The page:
The second portion of the message is ‘believe.’ The word believe is from the root word which we get the word faith from. “Repent and [have] faith in the Gospel.” The only person to believe in the first half of Mark’s gospel is Jairus, who Jesus tells him “Do not fear, only believe” (Mark 6:36). The other 8 times all happen after Chapter 8. Abram believed and it was counted to him as righteousness (Gen 15:6). The proclamation of the gospel is found through faith. Paul explains that faith is a gift from God, “For by grace you have been saved through faith [same root word as believe]. And this is not your own doing; it is the gift of God, not a result of works, so that no one may boast” (Eph 2:8-9). Like repentance it is not merely a knowledge of the gospel but true belief. Paul calls this ‘believe in your heart’ (Rom 10:9). Christ’s message is simple repent and believe, however this is not simple in practice. Our hearts are drawn to sin and prone to wander. We do not want to change our minds or our hearts. We are happy where we are. We need the work of the Holy Spirit to change our hearts and minds.

Believing is nothing else but the accepting of Christ for your Lord and Savior, as he is offered to you in the gospel. And this accepting is principally, if not only, the act of your will, so that if you are sincerely and cordially willing to have Christ upon his own terms, upon gospel terms—that is, to save you and rule you, to redeem you and to reign over you—then you are a believer. Your sincere willingness to believe is your faith, and this gift brings you within the compass of the promise of eternal happiness and blessedness. – Thomas Brooks

III. A new Calling (16-18)

Mark the gives us two examples of four men who are called by Jesus as the preacher (Cf. Rom 10:14). The first is that of Simon and Andrew. Mark does not explain that Simon and Andrew knew of Jesus (John 1:35-42). The rapid pace walks along the sea of Galilee and calls Simon and Andrew, to follow him and he will make them fishers of men. He calls them to leave their vocation for a knew vocation. They did not know the details of what discipleship entails however they knew that it would be difficult like fishing for a living. They left their nets and followed Jesus. They left their livelihood to be disciples. Following Jesus was more than just following behind him but sitting under him as their teacher. To seek to be more like Christ in all of their actions.  They were not well-educated men, this shows the simplicity of the Gospel message, repent and believe. Their new occupation was not catching fish swimming in the depths of the sea but to catch the souls of men as they wander aimlessly in the darkness. Fish do not want to be caught, nor do men want to walk in the light. The disciple is to emulate Jesus, the third and final time repentance is used in the Gospel of Mark is found in Mark 6:12, when the disciples proclaimed, “that people should repent.” Some might be pastors, and teachers however, all disciples are called to fish. They are called to proclaim the good news of Jesus Christ.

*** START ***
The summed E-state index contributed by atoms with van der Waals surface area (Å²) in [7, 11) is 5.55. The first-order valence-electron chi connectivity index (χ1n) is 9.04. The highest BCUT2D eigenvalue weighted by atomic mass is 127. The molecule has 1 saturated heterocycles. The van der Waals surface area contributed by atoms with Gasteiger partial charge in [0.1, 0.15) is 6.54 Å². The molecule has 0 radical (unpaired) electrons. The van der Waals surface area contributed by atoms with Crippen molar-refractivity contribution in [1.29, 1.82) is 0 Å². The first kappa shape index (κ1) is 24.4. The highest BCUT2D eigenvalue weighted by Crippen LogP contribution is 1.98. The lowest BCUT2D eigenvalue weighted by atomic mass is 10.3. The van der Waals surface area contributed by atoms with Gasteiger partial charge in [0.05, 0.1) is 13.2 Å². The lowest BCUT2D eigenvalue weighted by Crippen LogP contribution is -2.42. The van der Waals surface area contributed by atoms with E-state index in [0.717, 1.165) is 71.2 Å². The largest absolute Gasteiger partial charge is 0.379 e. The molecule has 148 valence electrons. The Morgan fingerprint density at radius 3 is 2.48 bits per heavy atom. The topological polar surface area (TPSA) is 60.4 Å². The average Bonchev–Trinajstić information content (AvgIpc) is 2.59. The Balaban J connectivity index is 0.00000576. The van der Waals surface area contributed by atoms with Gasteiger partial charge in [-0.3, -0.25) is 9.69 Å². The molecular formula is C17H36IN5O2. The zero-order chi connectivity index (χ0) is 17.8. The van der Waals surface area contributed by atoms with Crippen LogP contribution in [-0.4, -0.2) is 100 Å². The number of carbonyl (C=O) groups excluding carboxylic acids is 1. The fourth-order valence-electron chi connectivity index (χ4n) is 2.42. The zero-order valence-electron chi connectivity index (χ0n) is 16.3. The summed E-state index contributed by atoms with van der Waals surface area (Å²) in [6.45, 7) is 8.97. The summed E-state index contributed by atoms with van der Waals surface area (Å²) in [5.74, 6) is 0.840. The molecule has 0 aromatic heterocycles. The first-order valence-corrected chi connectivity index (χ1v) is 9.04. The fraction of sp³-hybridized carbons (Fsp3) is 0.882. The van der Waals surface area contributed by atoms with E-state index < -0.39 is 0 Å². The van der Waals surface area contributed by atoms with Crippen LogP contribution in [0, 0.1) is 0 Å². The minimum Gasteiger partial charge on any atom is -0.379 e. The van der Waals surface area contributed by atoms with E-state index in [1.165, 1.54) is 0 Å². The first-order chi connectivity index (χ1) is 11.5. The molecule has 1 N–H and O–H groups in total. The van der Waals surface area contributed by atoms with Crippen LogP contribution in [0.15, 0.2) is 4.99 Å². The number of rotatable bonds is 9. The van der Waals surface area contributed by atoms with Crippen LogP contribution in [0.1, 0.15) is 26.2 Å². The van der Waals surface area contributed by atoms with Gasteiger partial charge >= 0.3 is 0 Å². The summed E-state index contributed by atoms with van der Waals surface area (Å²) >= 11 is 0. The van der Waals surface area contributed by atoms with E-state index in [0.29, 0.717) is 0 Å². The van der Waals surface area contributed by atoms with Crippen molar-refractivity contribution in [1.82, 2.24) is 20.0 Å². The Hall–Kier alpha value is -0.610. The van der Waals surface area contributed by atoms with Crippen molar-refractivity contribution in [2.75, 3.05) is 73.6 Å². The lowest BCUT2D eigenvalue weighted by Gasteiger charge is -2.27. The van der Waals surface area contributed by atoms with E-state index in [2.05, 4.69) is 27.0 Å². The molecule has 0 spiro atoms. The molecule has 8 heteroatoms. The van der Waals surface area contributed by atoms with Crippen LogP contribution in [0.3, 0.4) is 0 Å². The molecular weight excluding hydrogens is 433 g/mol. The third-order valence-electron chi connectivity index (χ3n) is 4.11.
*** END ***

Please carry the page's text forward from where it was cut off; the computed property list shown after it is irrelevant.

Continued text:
Those who are specifically called to be fisher men is that of Minsters, all are called to proclaim the Gospel but specifically the first example in the New Testament of the office, is not one of a shepherd, or overseer, but a fisher of men. Pray that Gospel Ministers would see their calling to fish the depths of the ocean for lost souls that they might repent and believe.

IV. A new Family (19-20)

Simon and Andrew leave their nets, but James and John leave their family, specifically their father, Zebedee. Discipleship is one radical change. Although you physically do not leave the land you live in you now have a new king, a new hear, a new calling and a new family.  Many aspects of our life change when we follow Jesus. This is because Jesus becomes our priority in all of our spheres in our life. Discipleship is more than a change in one aspect of our lives but in all aspects. You cannot call Jesus Lord; is you give him some of your life. Our whole life is changed heart, mind and time. Our family is not those who share the same DNA as us but those who have the same King, who have the same heart and mind. Later in Mark Jesus’ family are looking for Jesus, he responds by “looking about at those who sat around him, he said, “Here are my mother and my brothers! For whoever does the will of God, he is my brother and sister and mother” (Mark 3:34-35). Simon and Andrew leave their nets but James and John leave their father.


Discipleship is a complete makeover, not externally, but inside out. Our whole life changes, in a moment. We might not know the extent of what we are getting ourselves into, I know Simon had no idea how he would die, or what the next three years have in store for him. He simple repented and believed in Jesus as King, which meant leaving his occupation to fish for the souls of men. We are called to repent and believe, not merely in an academic sense but believe in our heart. We are called to see ourselves as servants of the king. We are called not to build earthly wealth and build our fishing business but to be fishers of men, proclaiming the same message as Christ. We are also called to a new family, one who does the will of God. This is not an easy task, fishing is smelly, messy, risky and not always profitable. Simon stood on the banks of the sea of Galilee, and he left everything to follow Christ, today we are called to do the same. Will you follow Christ? There is no neutrality to this question.